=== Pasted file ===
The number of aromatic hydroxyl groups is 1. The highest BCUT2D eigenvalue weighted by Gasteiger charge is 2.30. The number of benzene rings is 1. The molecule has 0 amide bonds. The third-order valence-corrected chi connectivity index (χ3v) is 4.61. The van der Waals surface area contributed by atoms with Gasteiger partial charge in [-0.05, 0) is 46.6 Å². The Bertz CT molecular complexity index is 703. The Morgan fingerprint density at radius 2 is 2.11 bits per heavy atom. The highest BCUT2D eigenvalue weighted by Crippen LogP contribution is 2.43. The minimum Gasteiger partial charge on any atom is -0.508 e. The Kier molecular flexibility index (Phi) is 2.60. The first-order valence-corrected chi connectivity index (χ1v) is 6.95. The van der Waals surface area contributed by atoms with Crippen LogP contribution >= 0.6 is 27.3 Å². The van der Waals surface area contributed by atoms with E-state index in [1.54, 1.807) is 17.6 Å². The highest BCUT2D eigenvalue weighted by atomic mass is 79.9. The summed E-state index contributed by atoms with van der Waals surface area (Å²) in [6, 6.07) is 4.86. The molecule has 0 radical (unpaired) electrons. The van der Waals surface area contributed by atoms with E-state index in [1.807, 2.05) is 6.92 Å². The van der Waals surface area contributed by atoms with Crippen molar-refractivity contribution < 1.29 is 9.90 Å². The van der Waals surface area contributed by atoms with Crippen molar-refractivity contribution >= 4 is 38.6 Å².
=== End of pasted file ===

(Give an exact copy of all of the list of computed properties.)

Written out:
The number of aromatic hydroxyl groups is 1. The highest BCUT2D eigenvalue weighted by Gasteiger charge is 2.30. The number of benzene rings is 1. The molecule has 0 amide bonds. The third-order valence-corrected chi connectivity index (χ3v) is 4.61. The van der Waals surface area contributed by atoms with Gasteiger partial charge in [-0.05, 0) is 46.6 Å². The Bertz CT molecular complexity index is 703. The Morgan fingerprint density at radius 2 is 2.11 bits per heavy atom. The highest BCUT2D eigenvalue weighted by Crippen LogP contribution is 2.43. The minimum Gasteiger partial charge on any atom is -0.508 e. The Kier molecular flexibility index (Phi) is 2.60. The first-order valence-corrected chi connectivity index (χ1v) is 6.95. The van der Waals surface area contributed by atoms with Crippen LogP contribution >= 0.6 is 27.3 Å². The van der Waals surface area contributed by atoms with E-state index in [1.54, 1.807) is 17.6 Å². The highest BCUT2D eigenvalue weighted by atomic mass is 79.9. The summed E-state index contributed by atoms with van der Waals surface area (Å²) in [6, 6.07) is 4.86. The molecule has 0 radical (unpaired) electrons. The van der Waals surface area contributed by atoms with E-state index in [1.807, 2.05) is 6.92 Å². The van der Waals surface area contributed by atoms with Crippen molar-refractivity contribution < 1.29 is 9.90 Å². The van der Waals surface area contributed by atoms with Crippen molar-refractivity contribution >= 4 is 38.6 Å².